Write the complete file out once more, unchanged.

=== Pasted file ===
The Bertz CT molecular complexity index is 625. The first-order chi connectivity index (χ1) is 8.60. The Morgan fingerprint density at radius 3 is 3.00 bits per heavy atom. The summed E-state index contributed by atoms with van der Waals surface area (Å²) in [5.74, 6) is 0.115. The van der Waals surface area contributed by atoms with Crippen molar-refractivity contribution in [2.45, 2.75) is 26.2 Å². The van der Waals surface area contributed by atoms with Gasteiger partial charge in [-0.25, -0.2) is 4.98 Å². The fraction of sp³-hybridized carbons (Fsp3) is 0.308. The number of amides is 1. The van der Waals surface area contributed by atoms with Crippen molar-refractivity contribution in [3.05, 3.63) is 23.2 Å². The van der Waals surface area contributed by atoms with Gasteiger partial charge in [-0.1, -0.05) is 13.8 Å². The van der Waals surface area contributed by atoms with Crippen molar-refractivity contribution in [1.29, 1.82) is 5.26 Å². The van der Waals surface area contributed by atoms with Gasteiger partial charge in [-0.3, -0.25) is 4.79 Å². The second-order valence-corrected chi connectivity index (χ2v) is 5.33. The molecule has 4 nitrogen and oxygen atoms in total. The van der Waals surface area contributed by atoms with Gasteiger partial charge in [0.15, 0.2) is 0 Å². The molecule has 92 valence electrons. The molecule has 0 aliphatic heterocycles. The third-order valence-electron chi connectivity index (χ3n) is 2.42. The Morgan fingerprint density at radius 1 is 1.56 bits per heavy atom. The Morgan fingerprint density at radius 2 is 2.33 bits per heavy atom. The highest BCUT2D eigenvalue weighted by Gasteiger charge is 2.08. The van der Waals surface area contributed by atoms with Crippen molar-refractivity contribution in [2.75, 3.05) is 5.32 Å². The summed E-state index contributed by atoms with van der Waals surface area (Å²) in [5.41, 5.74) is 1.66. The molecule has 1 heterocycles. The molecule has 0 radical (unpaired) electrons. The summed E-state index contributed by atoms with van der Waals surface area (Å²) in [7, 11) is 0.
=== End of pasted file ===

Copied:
The Bertz CT molecular complexity index is 625. The first-order chi connectivity index (χ1) is 8.60. The Morgan fingerprint density at radius 3 is 3.00 bits per heavy atom. The summed E-state index contributed by atoms with van der Waals surface area (Å²) in [5.74, 6) is 0.115. The van der Waals surface area contributed by atoms with Crippen molar-refractivity contribution in [2.45, 2.75) is 26.2 Å². The van der Waals surface area contributed by atoms with Gasteiger partial charge in [-0.25, -0.2) is 4.98 Å². The fraction of sp³-hybridized carbons (Fsp3) is 0.308. The number of amides is 1. The van der Waals surface area contributed by atoms with Crippen molar-refractivity contribution in [3.05, 3.63) is 23.2 Å². The van der Waals surface area contributed by atoms with Gasteiger partial charge in [-0.1, -0.05) is 13.8 Å². The van der Waals surface area contributed by atoms with Crippen molar-refractivity contribution in [1.29, 1.82) is 5.26 Å². The van der Waals surface area contributed by atoms with Gasteiger partial charge in [-0.3, -0.25) is 4.79 Å². The second-order valence-corrected chi connectivity index (χ2v) is 5.33. The molecule has 4 nitrogen and oxygen atoms in total. The van der Waals surface area contributed by atoms with Gasteiger partial charge in [0.15, 0.2) is 0 Å². The molecule has 92 valence electrons. The molecule has 0 aliphatic heterocycles. The third-order valence-electron chi connectivity index (χ3n) is 2.42. The Morgan fingerprint density at radius 1 is 1.56 bits per heavy atom. The Morgan fingerprint density at radius 2 is 2.33 bits per heavy atom. The highest BCUT2D eigenvalue weighted by Gasteiger charge is 2.08. The van der Waals surface area contributed by atoms with Crippen molar-refractivity contribution in [2.75, 3.05) is 5.32 Å². The summed E-state index contributed by atoms with van der Waals surface area (Å²) in [5.41, 5.74) is 1.66. The molecule has 1 heterocycles. The molecule has 0 radical (unpaired) electrons. The summed E-state index contributed by atoms with van der Waals surface area (Å²) in [7, 11) is 0.